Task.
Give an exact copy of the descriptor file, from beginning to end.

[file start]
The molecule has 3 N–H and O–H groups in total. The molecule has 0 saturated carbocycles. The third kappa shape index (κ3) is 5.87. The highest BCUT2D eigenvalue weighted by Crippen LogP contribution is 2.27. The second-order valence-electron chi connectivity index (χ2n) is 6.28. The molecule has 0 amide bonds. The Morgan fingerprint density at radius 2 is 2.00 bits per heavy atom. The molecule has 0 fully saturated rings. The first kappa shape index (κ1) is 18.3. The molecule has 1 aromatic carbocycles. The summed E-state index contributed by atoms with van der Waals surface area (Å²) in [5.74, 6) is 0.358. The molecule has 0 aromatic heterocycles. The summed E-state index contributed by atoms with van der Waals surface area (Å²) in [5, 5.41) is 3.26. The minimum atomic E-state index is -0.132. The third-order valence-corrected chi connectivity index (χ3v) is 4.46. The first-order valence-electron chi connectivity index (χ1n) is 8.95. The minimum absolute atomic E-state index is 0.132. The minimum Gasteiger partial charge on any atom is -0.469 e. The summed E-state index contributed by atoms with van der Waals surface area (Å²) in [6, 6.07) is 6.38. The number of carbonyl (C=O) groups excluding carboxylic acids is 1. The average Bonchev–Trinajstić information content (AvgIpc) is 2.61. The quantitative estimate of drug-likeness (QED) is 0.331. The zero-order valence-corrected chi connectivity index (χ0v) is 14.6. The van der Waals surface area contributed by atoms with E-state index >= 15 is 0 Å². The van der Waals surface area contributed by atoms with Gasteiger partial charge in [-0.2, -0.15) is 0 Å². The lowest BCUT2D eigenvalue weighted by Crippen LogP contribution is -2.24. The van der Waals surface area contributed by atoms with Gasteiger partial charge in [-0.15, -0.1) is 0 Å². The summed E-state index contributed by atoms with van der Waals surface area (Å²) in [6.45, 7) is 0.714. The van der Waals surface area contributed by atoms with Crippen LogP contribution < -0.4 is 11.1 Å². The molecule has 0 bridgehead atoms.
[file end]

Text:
The molecule has 3 N–H and O–H groups in total. The molecule has 0 saturated carbocycles. The third kappa shape index (κ3) is 5.87. The highest BCUT2D eigenvalue weighted by Crippen LogP contribution is 2.27. The second-order valence-electron chi connectivity index (χ2n) is 6.28. The molecule has 0 amide bonds. The Morgan fingerprint density at radius 2 is 2.00 bits per heavy atom. The molecule has 0 fully saturated rings. The first kappa shape index (κ1) is 18.3. The molecule has 1 aromatic carbocycles. The summed E-state index contributed by atoms with van der Waals surface area (Å²) in [5.74, 6) is 0.358. The molecule has 0 aromatic heterocycles. The summed E-state index contributed by atoms with van der Waals surface area (Å²) in [5, 5.41) is 3.26. The minimum atomic E-state index is -0.132. The third-order valence-corrected chi connectivity index (χ3v) is 4.46. The first-order valence-electron chi connectivity index (χ1n) is 8.95. The minimum absolute atomic E-state index is 0.132. The minimum Gasteiger partial charge on any atom is -0.469 e. The summed E-state index contributed by atoms with van der Waals surface area (Å²) in [6, 6.07) is 6.38. The number of carbonyl (C=O) groups excluding carboxylic acids is 1. The average Bonchev–Trinajstić information content (AvgIpc) is 2.61. The quantitative estimate of drug-likeness (QED) is 0.331. The zero-order valence-corrected chi connectivity index (χ0v) is 14.6. The van der Waals surface area contributed by atoms with E-state index >= 15 is 0 Å². The van der Waals surface area contributed by atoms with Gasteiger partial charge in [-0.2, -0.15) is 0 Å². The lowest BCUT2D eigenvalue weighted by Crippen LogP contribution is -2.24. The van der Waals surface area contributed by atoms with Gasteiger partial charge in [-0.15, -0.1) is 0 Å². The summed E-state index contributed by atoms with van der Waals surface area (Å²) in [6.45, 7) is 0.714. The van der Waals surface area contributed by atoms with Crippen LogP contribution < -0.4 is 11.1 Å². The molecule has 0 bridgehead atoms.